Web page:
Far better is it to dare mighty things, to win glorious triumphs, even though checkered by failure… than to rank with those poor spirits who neither enjoy nor suffer much,
because they live in a gray twilight that knows not victory nor defeat.
– Theodore Roosevelt
But all too often in government, another famous saying carries the day: Success has many fathers. Failure is an orphan. Government employees can feel under a microscope, with failure trumpeted in the press by third parties to bolster their positions. By leaving the discussion of what doesn’t work to outsiders, we cede the possibility for honest learning from truthful introspection.
FAILFaire: A place where it’s ok to talk about what didn’t work.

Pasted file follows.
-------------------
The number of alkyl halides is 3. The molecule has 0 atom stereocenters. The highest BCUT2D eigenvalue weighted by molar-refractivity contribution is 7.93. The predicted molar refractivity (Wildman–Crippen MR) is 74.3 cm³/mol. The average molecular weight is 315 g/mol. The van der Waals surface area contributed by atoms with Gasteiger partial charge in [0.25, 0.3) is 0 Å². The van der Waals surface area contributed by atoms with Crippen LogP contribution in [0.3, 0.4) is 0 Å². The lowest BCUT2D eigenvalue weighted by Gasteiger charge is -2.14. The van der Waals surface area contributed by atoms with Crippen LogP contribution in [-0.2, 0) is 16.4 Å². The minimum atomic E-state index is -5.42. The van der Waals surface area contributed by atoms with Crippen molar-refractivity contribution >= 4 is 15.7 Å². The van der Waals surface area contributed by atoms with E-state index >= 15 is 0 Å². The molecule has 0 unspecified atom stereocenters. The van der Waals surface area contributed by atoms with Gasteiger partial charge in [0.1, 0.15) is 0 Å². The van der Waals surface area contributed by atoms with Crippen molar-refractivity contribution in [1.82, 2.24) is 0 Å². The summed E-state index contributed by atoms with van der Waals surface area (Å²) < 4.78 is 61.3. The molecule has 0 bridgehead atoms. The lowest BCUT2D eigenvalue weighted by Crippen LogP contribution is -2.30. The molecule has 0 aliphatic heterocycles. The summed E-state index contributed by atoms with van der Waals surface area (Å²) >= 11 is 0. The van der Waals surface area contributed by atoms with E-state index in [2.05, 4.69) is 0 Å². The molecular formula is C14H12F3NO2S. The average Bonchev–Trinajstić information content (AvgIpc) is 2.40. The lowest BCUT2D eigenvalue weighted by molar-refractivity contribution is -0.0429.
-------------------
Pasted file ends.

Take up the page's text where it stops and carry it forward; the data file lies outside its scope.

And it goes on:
When: May 7, 2:25-3:30
Where: “Driving Innovation in Risk-Averse Environments” session in the Excellence in Government conference in the Reagan Building in DC.
What: Three brave, fellow govies will stand before us for ten minutes each, using a modified version of Pecha Kucha – 20 slides, auto advancing every 30 seconds – to tell a first-person account of learning from failure.
After the third presentation, we will give the audience a moment to vote for their favorite presentation, after which we will have a panel discussion with the three presenters. After the discussion, the winner of the first annual federal FailFaire will be announced.
Fine print: Tell a personal story (no blaming others, no humble brag) that includes:
• What was the project?
• What were you trying to do?
• What was the fail/where did it go wrong?
• What would you do differently next time (or never do again!)?
• What lessons can be learned?
Nominate yourself or a government colleague with an email to: [email protected] and [email protected].
We will be happy to work with you to develop and polish your presentation.
I think this is a great idea. It’s certainly true that in some cases we can learn more from failure than success.